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Pilot's Handbook of Aeronautical Knowledge
Aeromedical Factors

Vision in Flight

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Pilot's Handbook of Aeronautical Knowledge

Preface

Acknowledgements

Table of Contents

Chapter 1, Introduction To Flying
Chapter 2, Aircraft Structure
Chapter 3, Principles of Flight
Chapter 4, Aerodynamics of Flight
Chapter 5, Flight Controls
Chapter 6, Aircraft Systems
Chapter 7, Flight Instruments
Chapter 8, Flight Manuals and Other Documents
Chapter 9, Weight and Balance
Chapter 10, Aircraft Performance
Chapter 11, Weather Theory
Chapter 12, Aviation Weather Services
Chapter 13, Airport Operation
Chapter 14, Airspace
Chapter 15, Navigation
Chapter 16, Aeromedical Factors
Chapter 17, Aeronautical Decision Making

Appendix

Glossary

Index

The human eye.
Figure 16-12. The human eye.

To avoid the bends, scuba divers must not fly for specific time periods following dives.
Figure 16-11. To avoid the bends, scuba divers must not fly for
specific time periods following dives.

The recommended waiting time before going to flight
altitudes of up to 8,000 feet is at least 12 hours after diving
that does not require controlled ascent (non decompression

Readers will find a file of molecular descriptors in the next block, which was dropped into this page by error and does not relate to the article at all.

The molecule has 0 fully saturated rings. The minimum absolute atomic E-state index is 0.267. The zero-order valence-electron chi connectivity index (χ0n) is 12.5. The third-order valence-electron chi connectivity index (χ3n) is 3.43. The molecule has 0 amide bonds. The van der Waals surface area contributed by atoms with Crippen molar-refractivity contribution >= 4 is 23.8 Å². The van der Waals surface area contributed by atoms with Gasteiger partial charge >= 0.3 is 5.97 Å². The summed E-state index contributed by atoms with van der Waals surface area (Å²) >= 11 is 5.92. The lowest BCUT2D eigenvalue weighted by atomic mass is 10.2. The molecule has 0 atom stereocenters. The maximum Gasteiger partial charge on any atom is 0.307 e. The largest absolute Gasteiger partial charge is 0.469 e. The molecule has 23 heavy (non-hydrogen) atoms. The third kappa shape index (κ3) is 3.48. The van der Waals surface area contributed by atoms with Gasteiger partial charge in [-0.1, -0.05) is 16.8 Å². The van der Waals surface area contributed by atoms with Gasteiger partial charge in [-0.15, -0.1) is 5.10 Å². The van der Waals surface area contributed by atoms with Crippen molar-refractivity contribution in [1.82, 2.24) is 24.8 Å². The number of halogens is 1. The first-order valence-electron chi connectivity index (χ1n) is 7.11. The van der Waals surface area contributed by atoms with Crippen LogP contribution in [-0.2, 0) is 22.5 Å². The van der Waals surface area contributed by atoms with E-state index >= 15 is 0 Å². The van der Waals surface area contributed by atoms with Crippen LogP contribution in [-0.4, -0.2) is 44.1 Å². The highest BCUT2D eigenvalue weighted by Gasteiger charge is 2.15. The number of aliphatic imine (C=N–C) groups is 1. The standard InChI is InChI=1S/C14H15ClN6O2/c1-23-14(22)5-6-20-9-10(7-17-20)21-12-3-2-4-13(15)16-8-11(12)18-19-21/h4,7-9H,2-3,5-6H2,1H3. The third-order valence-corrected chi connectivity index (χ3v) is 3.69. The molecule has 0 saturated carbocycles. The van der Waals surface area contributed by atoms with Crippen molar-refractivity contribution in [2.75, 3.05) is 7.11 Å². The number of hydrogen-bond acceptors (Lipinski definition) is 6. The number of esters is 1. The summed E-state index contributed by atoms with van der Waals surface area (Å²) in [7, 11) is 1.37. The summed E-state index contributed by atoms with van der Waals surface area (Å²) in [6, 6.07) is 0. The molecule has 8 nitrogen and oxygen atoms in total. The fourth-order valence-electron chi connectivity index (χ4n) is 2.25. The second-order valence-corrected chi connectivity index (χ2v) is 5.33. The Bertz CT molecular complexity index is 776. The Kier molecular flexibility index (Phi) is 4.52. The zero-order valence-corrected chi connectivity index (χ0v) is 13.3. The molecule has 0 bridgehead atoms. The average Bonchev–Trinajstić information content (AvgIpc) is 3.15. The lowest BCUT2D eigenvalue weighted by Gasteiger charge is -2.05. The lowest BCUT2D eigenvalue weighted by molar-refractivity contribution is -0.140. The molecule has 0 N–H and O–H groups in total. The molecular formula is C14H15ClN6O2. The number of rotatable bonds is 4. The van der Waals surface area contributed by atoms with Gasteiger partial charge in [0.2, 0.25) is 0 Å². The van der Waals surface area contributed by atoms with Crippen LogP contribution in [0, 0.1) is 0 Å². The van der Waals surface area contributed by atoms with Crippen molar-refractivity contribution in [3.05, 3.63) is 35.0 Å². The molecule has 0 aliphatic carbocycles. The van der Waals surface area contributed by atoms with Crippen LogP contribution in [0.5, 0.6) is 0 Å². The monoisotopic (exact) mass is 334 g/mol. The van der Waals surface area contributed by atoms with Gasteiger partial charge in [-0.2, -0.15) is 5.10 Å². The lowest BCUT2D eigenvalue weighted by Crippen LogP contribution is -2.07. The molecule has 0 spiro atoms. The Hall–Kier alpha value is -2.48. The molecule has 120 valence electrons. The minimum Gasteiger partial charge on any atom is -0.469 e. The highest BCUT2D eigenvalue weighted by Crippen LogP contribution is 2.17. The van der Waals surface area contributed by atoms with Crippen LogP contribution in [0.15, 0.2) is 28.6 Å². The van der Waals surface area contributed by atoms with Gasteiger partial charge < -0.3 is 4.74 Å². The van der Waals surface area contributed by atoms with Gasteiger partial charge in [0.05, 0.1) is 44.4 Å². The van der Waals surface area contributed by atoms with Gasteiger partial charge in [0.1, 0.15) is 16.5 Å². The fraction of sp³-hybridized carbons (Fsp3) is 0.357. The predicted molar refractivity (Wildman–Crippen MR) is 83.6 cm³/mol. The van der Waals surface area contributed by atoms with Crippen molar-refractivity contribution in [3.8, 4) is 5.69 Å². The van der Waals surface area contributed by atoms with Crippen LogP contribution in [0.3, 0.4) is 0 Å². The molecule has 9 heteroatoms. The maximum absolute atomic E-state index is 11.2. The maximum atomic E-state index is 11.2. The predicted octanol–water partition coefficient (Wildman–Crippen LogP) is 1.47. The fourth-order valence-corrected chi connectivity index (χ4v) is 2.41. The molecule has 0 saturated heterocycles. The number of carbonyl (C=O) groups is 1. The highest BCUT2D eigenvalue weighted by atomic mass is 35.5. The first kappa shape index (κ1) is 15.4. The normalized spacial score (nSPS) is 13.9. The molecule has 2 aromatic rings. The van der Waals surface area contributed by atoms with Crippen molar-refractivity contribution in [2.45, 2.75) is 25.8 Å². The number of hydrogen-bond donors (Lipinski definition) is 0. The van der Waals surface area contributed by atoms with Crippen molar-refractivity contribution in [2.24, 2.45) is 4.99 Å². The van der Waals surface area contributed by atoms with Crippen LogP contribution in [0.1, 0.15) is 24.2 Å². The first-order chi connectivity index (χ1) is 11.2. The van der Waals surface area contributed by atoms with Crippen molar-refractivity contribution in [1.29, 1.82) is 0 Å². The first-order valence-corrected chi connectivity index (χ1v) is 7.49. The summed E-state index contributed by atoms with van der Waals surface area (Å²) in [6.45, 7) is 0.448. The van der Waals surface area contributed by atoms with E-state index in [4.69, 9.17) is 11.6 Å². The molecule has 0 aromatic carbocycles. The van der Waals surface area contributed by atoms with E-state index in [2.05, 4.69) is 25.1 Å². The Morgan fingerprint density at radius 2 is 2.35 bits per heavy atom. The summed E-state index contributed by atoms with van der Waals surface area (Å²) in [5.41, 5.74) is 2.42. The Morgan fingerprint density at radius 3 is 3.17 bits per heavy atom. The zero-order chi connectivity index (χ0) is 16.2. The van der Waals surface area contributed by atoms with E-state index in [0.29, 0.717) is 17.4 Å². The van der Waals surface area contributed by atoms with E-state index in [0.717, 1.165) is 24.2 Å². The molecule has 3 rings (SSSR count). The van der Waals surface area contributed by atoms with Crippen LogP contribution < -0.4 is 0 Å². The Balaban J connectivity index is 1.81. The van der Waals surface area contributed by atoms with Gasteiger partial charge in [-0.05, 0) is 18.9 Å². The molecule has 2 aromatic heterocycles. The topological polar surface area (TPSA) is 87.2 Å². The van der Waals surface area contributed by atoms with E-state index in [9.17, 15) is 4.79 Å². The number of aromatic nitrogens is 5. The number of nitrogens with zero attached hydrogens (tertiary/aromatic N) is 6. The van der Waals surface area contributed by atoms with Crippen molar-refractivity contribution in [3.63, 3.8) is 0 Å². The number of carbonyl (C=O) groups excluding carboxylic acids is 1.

stop diving), and at least 24 hours after diving that does
require controlled ascent (decompression stop diving). The
waiting time before going to flight altitudes above 8,000
feet should be at least 24 hours after any scuba dive. These
recommended altitudes are actual flight altitudes above mean
sea level (AMSL) and not pressurized cabin altitudes. This
takes into consideration the risk of decompression of the
aircraft during flight

Vision in Flight

Of all the senses, vision is the most important for safe flight
Most of the things perceived while flying are visual or heavily
supplemented by vision. As remarkable and vital as it is,
vision is subject to limitations, such as illusions and blind
spots. The more a pilot understands about the eyes and how
they function, the easier it is to use vision effectively and
compensate for potential problems.

The eye functions much like a camera. Its structure includes
an aperture, a lens, a mechanism for focusing, and a surface
for registering images. Light enters through the cornea at the
front of the eyeball, travels through the lens, and falls on the
retina. The retina contains light sensitive cells that convert
light energy into electrical impulses that travel through nerves
to the brain. The brain interprets the electrical signals to form
images. There are two kinds of light-sensitive cells in the
eyes: rods and cones. [Figure 16-12]

The cones are responsible for all color vision, from
appreciating a glorious sunset to discerning the subtle shades
in a .ne painting. Cones are present throughout the retina, but
are concentrated toward the center of the field of vision at the
back of the retina. There is a small pit called the fovea where
almost all the light sensing cells are cones. This is the area
where most "looking" occurs (the center of the visual field
where detail, color sensitivity, and resolution are highest).

 

16-17